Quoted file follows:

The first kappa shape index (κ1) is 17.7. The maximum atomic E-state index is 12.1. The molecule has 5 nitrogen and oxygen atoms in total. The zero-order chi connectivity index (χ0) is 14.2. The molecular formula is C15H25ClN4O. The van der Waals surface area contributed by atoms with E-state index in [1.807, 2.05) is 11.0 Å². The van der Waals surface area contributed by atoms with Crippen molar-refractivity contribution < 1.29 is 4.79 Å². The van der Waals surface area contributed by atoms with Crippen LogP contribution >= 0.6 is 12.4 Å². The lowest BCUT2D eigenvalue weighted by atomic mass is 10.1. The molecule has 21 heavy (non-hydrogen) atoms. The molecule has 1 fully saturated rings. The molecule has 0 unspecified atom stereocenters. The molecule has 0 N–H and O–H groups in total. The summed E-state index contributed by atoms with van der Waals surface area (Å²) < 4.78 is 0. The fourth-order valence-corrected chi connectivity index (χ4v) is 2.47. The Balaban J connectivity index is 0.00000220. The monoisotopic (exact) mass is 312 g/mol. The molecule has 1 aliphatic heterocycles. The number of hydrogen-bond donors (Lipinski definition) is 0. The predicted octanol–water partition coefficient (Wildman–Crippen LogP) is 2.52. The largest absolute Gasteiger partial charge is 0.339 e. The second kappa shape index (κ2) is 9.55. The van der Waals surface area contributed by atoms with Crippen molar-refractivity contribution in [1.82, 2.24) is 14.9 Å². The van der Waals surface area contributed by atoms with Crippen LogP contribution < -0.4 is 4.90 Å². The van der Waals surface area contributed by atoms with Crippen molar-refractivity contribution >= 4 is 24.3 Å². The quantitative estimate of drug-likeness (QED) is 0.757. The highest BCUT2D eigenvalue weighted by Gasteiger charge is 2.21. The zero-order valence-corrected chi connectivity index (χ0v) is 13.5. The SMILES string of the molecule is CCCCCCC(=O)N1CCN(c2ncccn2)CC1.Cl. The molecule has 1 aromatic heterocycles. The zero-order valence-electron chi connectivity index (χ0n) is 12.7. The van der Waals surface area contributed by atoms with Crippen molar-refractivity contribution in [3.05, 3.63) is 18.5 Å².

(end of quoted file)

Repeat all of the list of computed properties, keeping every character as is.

The first kappa shape index (κ1) is 17.7. The maximum atomic E-state index is 12.1. The molecule has 5 nitrogen and oxygen atoms in total. The zero-order chi connectivity index (χ0) is 14.2. The molecular formula is C15H25ClN4O. The van der Waals surface area contributed by atoms with E-state index in [1.807, 2.05) is 11.0 Å². The van der Waals surface area contributed by atoms with Crippen molar-refractivity contribution < 1.29 is 4.79 Å². The van der Waals surface area contributed by atoms with Crippen LogP contribution >= 0.6 is 12.4 Å². The lowest BCUT2D eigenvalue weighted by atomic mass is 10.1. The molecule has 21 heavy (non-hydrogen) atoms. The molecule has 1 fully saturated rings. The molecule has 0 unspecified atom stereocenters. The molecule has 0 N–H and O–H groups in total. The summed E-state index contributed by atoms with van der Waals surface area (Å²) < 4.78 is 0. The fourth-order valence-corrected chi connectivity index (χ4v) is 2.47. The Balaban J connectivity index is 0.00000220. The monoisotopic (exact) mass is 312 g/mol. The molecule has 1 aliphatic heterocycles. The number of hydrogen-bond donors (Lipinski definition) is 0. The predicted octanol–water partition coefficient (Wildman–Crippen LogP) is 2.52. The largest absolute Gasteiger partial charge is 0.339 e. The second kappa shape index (κ2) is 9.55. The van der Waals surface area contributed by atoms with Crippen molar-refractivity contribution in [1.82, 2.24) is 14.9 Å². The van der Waals surface area contributed by atoms with Crippen LogP contribution < -0.4 is 4.90 Å². The van der Waals surface area contributed by atoms with Crippen molar-refractivity contribution >= 4 is 24.3 Å². The quantitative estimate of drug-likeness (QED) is 0.757. The highest BCUT2D eigenvalue weighted by Gasteiger charge is 2.21. The zero-order valence-corrected chi connectivity index (χ0v) is 13.5. The SMILES string of the molecule is CCCCCCC(=O)N1CCN(c2ncccn2)CC1.Cl. The molecule has 1 aromatic heterocycles. The zero-order valence-electron chi connectivity index (χ0n) is 12.7. The van der Waals surface area contributed by atoms with Crippen molar-refractivity contribution in [3.05, 3.63) is 18.5 Å².